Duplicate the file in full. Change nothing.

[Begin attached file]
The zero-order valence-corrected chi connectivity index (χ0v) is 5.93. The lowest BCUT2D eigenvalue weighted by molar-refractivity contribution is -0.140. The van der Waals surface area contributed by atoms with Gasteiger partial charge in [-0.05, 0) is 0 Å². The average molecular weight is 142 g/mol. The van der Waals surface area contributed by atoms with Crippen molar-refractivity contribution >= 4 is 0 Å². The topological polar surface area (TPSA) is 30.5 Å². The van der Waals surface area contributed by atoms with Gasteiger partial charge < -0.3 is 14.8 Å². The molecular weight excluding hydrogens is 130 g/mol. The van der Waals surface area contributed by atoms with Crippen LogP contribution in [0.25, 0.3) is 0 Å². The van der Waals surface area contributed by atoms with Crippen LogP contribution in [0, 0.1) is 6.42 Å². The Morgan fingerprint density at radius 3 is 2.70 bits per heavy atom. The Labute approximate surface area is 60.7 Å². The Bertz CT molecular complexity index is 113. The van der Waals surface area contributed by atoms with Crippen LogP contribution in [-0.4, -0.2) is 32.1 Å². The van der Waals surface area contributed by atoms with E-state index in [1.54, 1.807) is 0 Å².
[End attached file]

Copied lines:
The zero-order valence-corrected chi connectivity index (χ0v) is 5.93. The lowest BCUT2D eigenvalue weighted by molar-refractivity contribution is -0.140. The van der Waals surface area contributed by atoms with Gasteiger partial charge in [-0.05, 0) is 0 Å². The average molecular weight is 142 g/mol. The van der Waals surface area contributed by atoms with Crippen molar-refractivity contribution >= 4 is 0 Å². The topological polar surface area (TPSA) is 30.5 Å². The van der Waals surface area contributed by atoms with Gasteiger partial charge < -0.3 is 14.8 Å². The molecular weight excluding hydrogens is 130 g/mol. The van der Waals surface area contributed by atoms with Crippen LogP contribution in [0.25, 0.3) is 0 Å². The van der Waals surface area contributed by atoms with Crippen LogP contribution in [0, 0.1) is 6.42 Å². The Morgan fingerprint density at radius 3 is 2.70 bits per heavy atom. The Labute approximate surface area is 60.7 Å². The Bertz CT molecular complexity index is 113. The van der Waals surface area contributed by atoms with Crippen LogP contribution in [-0.4, -0.2) is 32.1 Å². The van der Waals surface area contributed by atoms with E-state index in [1.54, 1.807) is 0 Å².